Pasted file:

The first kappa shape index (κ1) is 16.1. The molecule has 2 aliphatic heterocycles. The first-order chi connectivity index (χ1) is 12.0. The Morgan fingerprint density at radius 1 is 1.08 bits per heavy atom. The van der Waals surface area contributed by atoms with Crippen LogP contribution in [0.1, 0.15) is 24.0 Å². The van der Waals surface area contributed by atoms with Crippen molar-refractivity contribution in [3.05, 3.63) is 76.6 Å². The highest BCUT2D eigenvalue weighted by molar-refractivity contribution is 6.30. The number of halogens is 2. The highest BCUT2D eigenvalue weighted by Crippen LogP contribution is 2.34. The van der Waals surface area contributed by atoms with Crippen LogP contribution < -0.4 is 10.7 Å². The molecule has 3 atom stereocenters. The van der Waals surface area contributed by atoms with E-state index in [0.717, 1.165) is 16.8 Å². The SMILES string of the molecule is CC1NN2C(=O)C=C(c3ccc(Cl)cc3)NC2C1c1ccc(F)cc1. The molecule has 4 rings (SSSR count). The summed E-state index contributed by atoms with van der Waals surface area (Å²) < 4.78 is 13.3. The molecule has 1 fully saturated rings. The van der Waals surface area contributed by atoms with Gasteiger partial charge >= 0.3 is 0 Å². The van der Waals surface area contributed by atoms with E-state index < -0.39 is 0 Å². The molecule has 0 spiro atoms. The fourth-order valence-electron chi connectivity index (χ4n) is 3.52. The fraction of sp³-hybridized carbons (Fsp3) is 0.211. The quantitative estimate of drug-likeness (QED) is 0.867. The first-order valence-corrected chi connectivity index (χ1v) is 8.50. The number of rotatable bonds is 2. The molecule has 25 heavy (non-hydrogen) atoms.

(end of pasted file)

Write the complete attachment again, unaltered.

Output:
The first kappa shape index (κ1) is 16.1. The molecule has 2 aliphatic heterocycles. The first-order chi connectivity index (χ1) is 12.0. The Morgan fingerprint density at radius 1 is 1.08 bits per heavy atom. The van der Waals surface area contributed by atoms with Crippen LogP contribution in [0.1, 0.15) is 24.0 Å². The van der Waals surface area contributed by atoms with Crippen molar-refractivity contribution in [3.05, 3.63) is 76.6 Å². The highest BCUT2D eigenvalue weighted by molar-refractivity contribution is 6.30. The number of halogens is 2. The highest BCUT2D eigenvalue weighted by Crippen LogP contribution is 2.34. The van der Waals surface area contributed by atoms with Crippen LogP contribution < -0.4 is 10.7 Å². The molecule has 3 atom stereocenters. The van der Waals surface area contributed by atoms with E-state index in [0.717, 1.165) is 16.8 Å². The SMILES string of the molecule is CC1NN2C(=O)C=C(c3ccc(Cl)cc3)NC2C1c1ccc(F)cc1. The molecule has 4 rings (SSSR count). The summed E-state index contributed by atoms with van der Waals surface area (Å²) < 4.78 is 13.3. The molecule has 1 fully saturated rings. The van der Waals surface area contributed by atoms with Gasteiger partial charge >= 0.3 is 0 Å². The van der Waals surface area contributed by atoms with E-state index < -0.39 is 0 Å². The molecule has 0 spiro atoms. The fourth-order valence-electron chi connectivity index (χ4n) is 3.52. The fraction of sp³-hybridized carbons (Fsp3) is 0.211. The quantitative estimate of drug-likeness (QED) is 0.867. The first-order valence-corrected chi connectivity index (χ1v) is 8.50. The number of rotatable bonds is 2. The molecule has 25 heavy (non-hydrogen) atoms.